Radiographic monitoring of posttreatment glioblastoma is important for clinical trials and determining next steps in management. Evaluation for tumor progression is confounded by the presence of treatment-related radiographic changes, making a definitive determination less straight-forward. The purpose of this article was to describe imaging tools available for assessing treatment response in glioblastoma, as well as to highlight the definitions, pathophysiology, and imaging features typical of true progression, pseudoprogression, pseudoresponse, and radiation necrosis.
View Article and Find Full Text PDF

Download full-text PDF

Source
http://dx.doi.org/10.1016/j.rcl.2019.07.003DOI Listing
November 2019

Trends in retinopathy of prematurity over a 5-year period in a racially diverse population.

Ophthalmic Surg Lasers Imaging Retina 2014 Mar-Apr;45(2):138-42

Background And Objective: Retinopathy of prematurity presents differently in developing versus developed countries, which may be due to environmental as well as racial differences.

Patients And Methods: Retrospective chart review of infants screened for ROP at a single neonatal intensive care unit. Risk factors were reviewed. Main outcome measures were rates of plus disease or treatment-requiring ROP by race.

Results: The study included 497 infants screened for ROP in an urban neonatal intensive care unit. Gestational age, birth weight, and bronchopulmonary dysplasia were independent risk factors for both plus disease and treatment-requiring ROP with type 3 multivariate analysis. Self-identified white race was also a risk factor for plus disease and treatment-requiring ROP. Race was significantly associated with maternal age, multiple births, and blood transfusions.

Conclusion: In the study population, white race was an independent risk factor for plus disease and ROP treatment.
View Article and Find Full Text PDF

Download full-text PDF

Source
http://dx.doi.org/10.3928/23258160-20140306-07DOI Listing
September 2014

Patent ductus arteriosus and indomethacin treatment as independent risk factors for plus disease in retinopathy of prematurity.

J Pediatr Ophthalmol Strabismus 2013 Mar-Apr;50(2):88-92. Epub 2013 Jan 15.

Department of Ophthalmology, Montefiore Medical Center; Albert Einstein College of Medicine, Bronx, NY, USA.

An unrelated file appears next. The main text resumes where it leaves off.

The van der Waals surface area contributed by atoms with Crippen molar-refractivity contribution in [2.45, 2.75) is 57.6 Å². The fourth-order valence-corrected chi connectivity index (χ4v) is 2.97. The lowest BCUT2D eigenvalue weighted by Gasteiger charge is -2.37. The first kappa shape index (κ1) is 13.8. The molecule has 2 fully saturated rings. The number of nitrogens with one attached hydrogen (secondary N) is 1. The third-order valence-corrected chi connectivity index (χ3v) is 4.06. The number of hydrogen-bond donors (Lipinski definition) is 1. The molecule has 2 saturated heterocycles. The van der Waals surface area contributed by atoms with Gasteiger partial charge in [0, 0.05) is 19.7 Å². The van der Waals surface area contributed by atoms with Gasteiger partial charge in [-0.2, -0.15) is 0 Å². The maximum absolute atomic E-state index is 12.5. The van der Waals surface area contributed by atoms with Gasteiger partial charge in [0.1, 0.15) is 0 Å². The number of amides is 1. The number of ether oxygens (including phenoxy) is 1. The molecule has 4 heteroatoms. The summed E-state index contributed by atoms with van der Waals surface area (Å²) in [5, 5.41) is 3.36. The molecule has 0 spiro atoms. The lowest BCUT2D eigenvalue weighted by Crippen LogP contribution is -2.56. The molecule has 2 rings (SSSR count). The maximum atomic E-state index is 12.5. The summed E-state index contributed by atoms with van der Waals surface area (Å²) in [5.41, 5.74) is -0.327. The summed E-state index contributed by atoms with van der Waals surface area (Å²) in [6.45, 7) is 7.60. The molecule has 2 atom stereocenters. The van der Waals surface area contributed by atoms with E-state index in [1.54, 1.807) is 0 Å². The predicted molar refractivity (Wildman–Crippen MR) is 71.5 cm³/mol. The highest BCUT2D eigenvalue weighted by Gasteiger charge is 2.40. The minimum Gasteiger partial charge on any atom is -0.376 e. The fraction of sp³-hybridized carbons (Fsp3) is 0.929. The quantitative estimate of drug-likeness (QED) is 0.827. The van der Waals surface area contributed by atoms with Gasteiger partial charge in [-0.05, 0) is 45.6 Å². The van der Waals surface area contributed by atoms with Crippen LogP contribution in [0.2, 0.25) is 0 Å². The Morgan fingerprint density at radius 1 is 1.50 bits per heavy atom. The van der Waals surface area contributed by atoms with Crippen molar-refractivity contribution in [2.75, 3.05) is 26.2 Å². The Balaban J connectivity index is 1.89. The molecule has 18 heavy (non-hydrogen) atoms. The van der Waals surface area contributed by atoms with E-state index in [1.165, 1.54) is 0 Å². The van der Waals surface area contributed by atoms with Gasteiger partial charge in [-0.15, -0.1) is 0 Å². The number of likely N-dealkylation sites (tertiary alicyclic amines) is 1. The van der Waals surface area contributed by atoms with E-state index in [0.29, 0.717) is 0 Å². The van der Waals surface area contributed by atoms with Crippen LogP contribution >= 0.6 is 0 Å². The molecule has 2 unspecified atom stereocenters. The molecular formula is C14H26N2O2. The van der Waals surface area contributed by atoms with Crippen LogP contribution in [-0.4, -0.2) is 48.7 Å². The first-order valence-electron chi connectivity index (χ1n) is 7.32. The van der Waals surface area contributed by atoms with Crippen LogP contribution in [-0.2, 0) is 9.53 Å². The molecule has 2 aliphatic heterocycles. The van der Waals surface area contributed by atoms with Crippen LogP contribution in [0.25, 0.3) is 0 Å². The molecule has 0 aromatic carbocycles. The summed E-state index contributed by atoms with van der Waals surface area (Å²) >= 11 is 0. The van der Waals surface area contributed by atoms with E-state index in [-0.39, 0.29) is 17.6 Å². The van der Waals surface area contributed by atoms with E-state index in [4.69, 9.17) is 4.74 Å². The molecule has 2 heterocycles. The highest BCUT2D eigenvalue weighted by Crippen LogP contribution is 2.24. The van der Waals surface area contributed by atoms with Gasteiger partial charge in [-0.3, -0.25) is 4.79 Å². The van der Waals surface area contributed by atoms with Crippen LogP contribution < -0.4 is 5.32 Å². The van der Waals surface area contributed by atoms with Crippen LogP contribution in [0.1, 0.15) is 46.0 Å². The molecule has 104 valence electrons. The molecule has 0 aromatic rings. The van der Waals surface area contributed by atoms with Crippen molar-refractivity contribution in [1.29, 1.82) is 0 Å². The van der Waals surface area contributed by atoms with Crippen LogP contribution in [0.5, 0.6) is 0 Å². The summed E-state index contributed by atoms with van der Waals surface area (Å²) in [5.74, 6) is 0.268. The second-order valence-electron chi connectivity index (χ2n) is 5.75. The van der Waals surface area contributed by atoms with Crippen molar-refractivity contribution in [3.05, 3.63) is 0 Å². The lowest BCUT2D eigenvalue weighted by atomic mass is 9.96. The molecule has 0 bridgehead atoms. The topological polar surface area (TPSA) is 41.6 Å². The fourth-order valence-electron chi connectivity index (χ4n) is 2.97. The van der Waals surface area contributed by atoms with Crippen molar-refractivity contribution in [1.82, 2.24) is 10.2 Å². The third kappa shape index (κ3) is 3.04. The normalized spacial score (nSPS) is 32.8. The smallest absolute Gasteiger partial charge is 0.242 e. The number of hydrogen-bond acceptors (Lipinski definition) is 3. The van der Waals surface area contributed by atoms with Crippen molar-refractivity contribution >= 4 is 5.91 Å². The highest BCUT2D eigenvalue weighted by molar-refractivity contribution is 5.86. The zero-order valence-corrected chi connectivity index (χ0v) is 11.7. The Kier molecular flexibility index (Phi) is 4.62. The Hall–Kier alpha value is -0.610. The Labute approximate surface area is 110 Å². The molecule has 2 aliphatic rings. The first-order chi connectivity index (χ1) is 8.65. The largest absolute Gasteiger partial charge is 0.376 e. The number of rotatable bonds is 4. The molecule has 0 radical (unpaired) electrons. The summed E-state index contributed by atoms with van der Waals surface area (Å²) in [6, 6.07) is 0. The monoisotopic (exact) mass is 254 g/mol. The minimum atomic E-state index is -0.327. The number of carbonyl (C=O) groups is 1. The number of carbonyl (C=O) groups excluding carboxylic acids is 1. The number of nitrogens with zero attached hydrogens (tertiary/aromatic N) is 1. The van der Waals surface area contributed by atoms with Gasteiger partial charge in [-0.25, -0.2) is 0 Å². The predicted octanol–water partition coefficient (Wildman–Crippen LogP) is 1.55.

Purpose: To examine whether clinically significant patent ductus arteriosus (PDA) or indomethacin treatment are associated with plus disease or retinopathy of prematurity (ROP) requiring treatment.

Methods: Retrospective, cross-sectional study. Charts were reviewed for gestational age, birth weight, birth head circumference, birth length, maternal characteristics, gender, bronchopulmonary dysplasia, neurologic comorbidities, PDA and its treatments, gastrointestinal comorbidities, blood transfusions, and sepsis. Main outcome measures were increased rates of plus disease or ROP requiring treatment.

Results: A total of 450 premature infants screened for ROP in a mid-sized, urban neonatal intensive care unit were included. On univariate analysis, gestational age, birth weight, birth head circumference, birth length, bronchopulmonary dysplasia, neurologic comorbidities, PDA and its treatments, gastrointestinal comorbidities, and sepsis were significantly correlated to plus disease and ROP requiring treatment. PDA was significantly associated with bronchopulmonary dysplasia, neurologic comorbidities, sepsis, and blood transfusions (P < .0001). With type 3 multivariate analysis, only gestational age and bronchopulmonary dysplasia were independent risk factors for ROP.

Conclusion: PDA and indomethacin were associated with plus disease and ROP requiring treatment on univariate analysis but this was not significant after adjusting for other risk factors. PDA was also strongly related to bronchopulmonary dysplasia and blood transfusions, which may explain its effect on ROP.
View Article and Find Full Text PDF

Download full-text PDF

Source
http://dx.doi.org/10.3928/01913913-20130108-03DOI Listing
December 2013